INVESTIGATION OF THE FEASIBILITY OF USING TRUNK GROWTH INCREMENTS TO ESTIMATE WATER USE OF EUCALYPTUS GRANDIS AND PINUS PATULA PLANTATIONS
The water use of forest plantations remains a topical subject in light of recent changes to water law, as well as continuing debate over the hydrological impacts of various types of land use. While sap flow and micrometeorological techniques exist to allow direct measurement of forest water use, their usefulness in resolving land use disputes is currently limited for the following reasons:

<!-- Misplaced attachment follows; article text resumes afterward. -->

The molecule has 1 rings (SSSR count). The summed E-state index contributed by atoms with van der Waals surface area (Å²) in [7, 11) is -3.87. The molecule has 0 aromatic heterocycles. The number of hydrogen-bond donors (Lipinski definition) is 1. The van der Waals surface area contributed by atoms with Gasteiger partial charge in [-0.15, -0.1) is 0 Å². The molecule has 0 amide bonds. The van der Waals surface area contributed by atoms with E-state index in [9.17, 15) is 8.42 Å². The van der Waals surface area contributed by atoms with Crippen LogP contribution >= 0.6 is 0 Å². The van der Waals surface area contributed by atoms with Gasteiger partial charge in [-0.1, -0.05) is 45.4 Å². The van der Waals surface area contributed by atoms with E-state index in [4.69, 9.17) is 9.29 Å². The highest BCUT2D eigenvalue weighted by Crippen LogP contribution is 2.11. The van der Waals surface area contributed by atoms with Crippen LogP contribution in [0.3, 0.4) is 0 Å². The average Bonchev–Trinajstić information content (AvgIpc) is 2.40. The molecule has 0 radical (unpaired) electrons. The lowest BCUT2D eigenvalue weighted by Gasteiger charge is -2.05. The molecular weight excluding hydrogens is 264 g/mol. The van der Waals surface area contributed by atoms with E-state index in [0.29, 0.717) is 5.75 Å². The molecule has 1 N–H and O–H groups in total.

An alternative approach to the estimation of plantation water use was suggested by the results of a previous investigation into the relation between annual trunk volume increments and cumulative annual water use of Eucalyptus grandis trees. The study was conducted in Kruisfontein Plantation (White River district, Mpumalanga), and involved a full year of growth and sap flow measurement in 17 trees growing on a wide range of site quality. A surprisingly tight, linear relation was found between annual volume growth increment and cumulative annual sap flow, suggesting that this measure of the efficiency of water use did not differ significantly among the trees. Further data from a Pinus patula experiment in the White River area (Witklip Plantation) revealed a similar efficiency of water use.